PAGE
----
Four Thoughts on the Future of the Klinsmann Era
The American head coach gets a contract extension and the title of technical director. He'll be around until 2018. Brian Sciaretta tells us what the announcement means and why he'll succeed.
December 12, 2013
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Jurgen Klinsmann will be coach of the U.S. national team through the 2018 World Cup in Russia
. The announcement comes as a surprise because it is a vast departure from how U.S. soccer has handled its coaches in the past. While Bob Bradley and Bruce Arena were given contract extensions for a second cycle, those only came following successful World Cups. Here are four thoughts about the move.
1. Things change quickly
In the final game of the semifinal round, Klinsmann’s team fell behind Guatemala 1-0 in the first half. If that result held, the U.S. would have been eliminated from the World Cup in embarrassing fashion. While the team rallied to win the match, the Hexagonal got off to a dreadful start with a loss to Honduras and a report of turmoil within the team.
That was nine months ago. This is now. Klinsmann and the national team enjoyed a mostly stellar 2013, routing CONCACAF opposition in World Cup qualifying and at the Gold Cup. Nice wins over Bosnia and an undermanned German team made Klinsmann look smart, but underwhelming losses to Belgium and Austria show that the U.S. still has a long way to go.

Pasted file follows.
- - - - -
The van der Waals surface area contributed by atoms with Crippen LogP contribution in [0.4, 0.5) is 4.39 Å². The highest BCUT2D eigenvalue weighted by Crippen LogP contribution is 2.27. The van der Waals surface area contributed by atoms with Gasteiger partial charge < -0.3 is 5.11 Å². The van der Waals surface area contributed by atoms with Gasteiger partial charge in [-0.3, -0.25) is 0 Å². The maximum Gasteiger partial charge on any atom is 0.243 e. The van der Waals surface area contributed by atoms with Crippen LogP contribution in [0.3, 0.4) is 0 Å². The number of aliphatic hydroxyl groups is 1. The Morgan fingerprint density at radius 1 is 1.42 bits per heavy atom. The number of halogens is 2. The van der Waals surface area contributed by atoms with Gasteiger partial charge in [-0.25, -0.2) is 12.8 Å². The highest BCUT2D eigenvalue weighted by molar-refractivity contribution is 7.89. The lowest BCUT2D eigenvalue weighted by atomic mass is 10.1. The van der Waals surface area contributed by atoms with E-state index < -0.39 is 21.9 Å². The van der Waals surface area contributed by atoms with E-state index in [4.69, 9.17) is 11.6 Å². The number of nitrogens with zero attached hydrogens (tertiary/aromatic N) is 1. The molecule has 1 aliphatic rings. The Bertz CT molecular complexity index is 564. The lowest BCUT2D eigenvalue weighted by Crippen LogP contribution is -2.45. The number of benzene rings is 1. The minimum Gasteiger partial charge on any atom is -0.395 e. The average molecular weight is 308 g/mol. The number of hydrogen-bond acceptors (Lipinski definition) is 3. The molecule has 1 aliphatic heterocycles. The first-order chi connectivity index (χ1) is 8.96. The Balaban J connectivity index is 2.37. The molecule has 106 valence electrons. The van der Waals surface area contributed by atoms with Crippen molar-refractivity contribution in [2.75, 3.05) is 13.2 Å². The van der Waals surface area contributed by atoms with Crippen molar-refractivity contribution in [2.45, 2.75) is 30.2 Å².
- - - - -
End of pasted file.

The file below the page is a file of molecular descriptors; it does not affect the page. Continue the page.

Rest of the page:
It was a good year for Klinsmann but he and his team haven't proven themselves against top opposition. Handing him this contract based on the evidence at hand was a gutsy move.
2. Bucking the second cycle jinx
There aren’t many national team coaches in the world who take the job for two full cycles. U.S. Soccer’s decision to extend Klinsmann’s contract is likely a show of confidence that Klinsmann has a cohesive vision for the future. All teams win games and lose games. Even the best teams can have bad World Cups. But U.S. Soccer wants Klinsmann to lay the foundation and shape the program beyond 2018. Klinsmann may have the skills to do so. Unlike the past situations, maybe the second cycle will bring more success than the first.
3. Klinsmann is in charge now
The technical director job is the one that Klinsmann always wanted. It is unclear as the specifics that the job will entail, but it will likely include broad power into all aspects of U.S Soccer with a vision of implementing improved coaching with a set style throughout the country. In the announcement today, Klinsmann indicated as much when he said: “the role of Technical Director is a huge challenge and also a huge opportunity as we look to keep connecting the dots to the Youth National Teams, Coaching Education, the Development Academy and the grassroots efforts in this country.” He is now the man.
4. Remarkable stability in the U.S job
In the past 15 years, U.S. Soccer has had just three coaches. When you look south to Mexico, there have been four coaches since September. Obviously, it is not a good thing to stick with a poor coach but it is also a good thing to have consistency and for players to know what to expect when they arrive into camp. Coaches are always more likely to be respected when players know the man in charge isn’t going anywhere. Plus, it gives the American coaches in-waiting more time to develop.
What do you think of the move? Support it? Hate it? Tell us below in the Comments.